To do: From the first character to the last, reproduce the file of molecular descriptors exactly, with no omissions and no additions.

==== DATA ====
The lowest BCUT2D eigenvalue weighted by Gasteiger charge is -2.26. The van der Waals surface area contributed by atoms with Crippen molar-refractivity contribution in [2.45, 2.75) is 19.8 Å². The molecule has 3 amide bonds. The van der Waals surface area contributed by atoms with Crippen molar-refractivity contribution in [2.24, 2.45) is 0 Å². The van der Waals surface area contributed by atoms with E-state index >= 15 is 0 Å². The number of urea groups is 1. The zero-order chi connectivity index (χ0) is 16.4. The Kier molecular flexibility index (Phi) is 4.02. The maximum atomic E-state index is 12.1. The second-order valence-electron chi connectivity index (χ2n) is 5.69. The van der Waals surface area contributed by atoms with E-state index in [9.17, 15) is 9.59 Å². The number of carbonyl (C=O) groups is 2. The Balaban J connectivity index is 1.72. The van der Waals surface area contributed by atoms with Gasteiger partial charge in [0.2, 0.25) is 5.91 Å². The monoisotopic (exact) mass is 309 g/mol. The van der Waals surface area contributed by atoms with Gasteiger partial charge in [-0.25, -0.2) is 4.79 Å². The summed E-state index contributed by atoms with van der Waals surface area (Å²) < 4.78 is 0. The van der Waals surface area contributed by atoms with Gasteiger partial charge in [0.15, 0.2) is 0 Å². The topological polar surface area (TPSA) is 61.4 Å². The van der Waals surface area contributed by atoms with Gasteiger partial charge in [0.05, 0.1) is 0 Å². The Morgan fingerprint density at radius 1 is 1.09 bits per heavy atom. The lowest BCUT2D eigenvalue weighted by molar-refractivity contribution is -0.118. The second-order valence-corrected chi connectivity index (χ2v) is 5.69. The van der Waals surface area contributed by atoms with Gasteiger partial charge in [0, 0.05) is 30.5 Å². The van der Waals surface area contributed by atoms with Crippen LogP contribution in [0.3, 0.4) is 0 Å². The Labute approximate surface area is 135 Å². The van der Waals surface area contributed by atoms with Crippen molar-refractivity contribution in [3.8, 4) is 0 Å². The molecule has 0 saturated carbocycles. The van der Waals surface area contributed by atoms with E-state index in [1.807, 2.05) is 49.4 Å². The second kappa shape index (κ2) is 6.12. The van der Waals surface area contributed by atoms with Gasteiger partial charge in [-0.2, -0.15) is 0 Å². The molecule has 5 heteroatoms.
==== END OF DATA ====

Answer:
The lowest BCUT2D eigenvalue weighted by Gasteiger charge is -2.26. The van der Waals surface area contributed by atoms with Crippen molar-refractivity contribution in [2.45, 2.75) is 19.8 Å². The molecule has 3 amide bonds. The van der Waals surface area contributed by atoms with Crippen molar-refractivity contribution in [2.24, 2.45) is 0 Å². The van der Waals surface area contributed by atoms with E-state index >= 15 is 0 Å². The number of urea groups is 1. The zero-order chi connectivity index (χ0) is 16.4. The Kier molecular flexibility index (Phi) is 4.02. The maximum atomic E-state index is 12.1. The second-order valence-electron chi connectivity index (χ2n) is 5.69. The van der Waals surface area contributed by atoms with E-state index in [9.17, 15) is 9.59 Å². The number of carbonyl (C=O) groups is 2. The Balaban J connectivity index is 1.72. The van der Waals surface area contributed by atoms with Gasteiger partial charge in [0.2, 0.25) is 5.91 Å². The monoisotopic (exact) mass is 309 g/mol. The van der Waals surface area contributed by atoms with Gasteiger partial charge in [-0.25, -0.2) is 4.79 Å². The summed E-state index contributed by atoms with van der Waals surface area (Å²) < 4.78 is 0. The van der Waals surface area contributed by atoms with Gasteiger partial charge in [0.15, 0.2) is 0 Å². The topological polar surface area (TPSA) is 61.4 Å². The van der Waals surface area contributed by atoms with Gasteiger partial charge in [0.05, 0.1) is 0 Å². The Morgan fingerprint density at radius 1 is 1.09 bits per heavy atom. The lowest BCUT2D eigenvalue weighted by molar-refractivity contribution is -0.118. The second-order valence-corrected chi connectivity index (χ2v) is 5.69. The van der Waals surface area contributed by atoms with Gasteiger partial charge in [0, 0.05) is 30.5 Å². The van der Waals surface area contributed by atoms with Crippen LogP contribution in [0.3, 0.4) is 0 Å². The Labute approximate surface area is 135 Å². The van der Waals surface area contributed by atoms with Crippen molar-refractivity contribution in [3.8, 4) is 0 Å². The molecule has 0 saturated carbocycles. The van der Waals surface area contributed by atoms with E-state index in [1.807, 2.05) is 49.4 Å². The second kappa shape index (κ2) is 6.12. The van der Waals surface area contributed by atoms with Gasteiger partial charge in [-0.2, -0.15) is 0 Å². The molecule has 5 heteroatoms.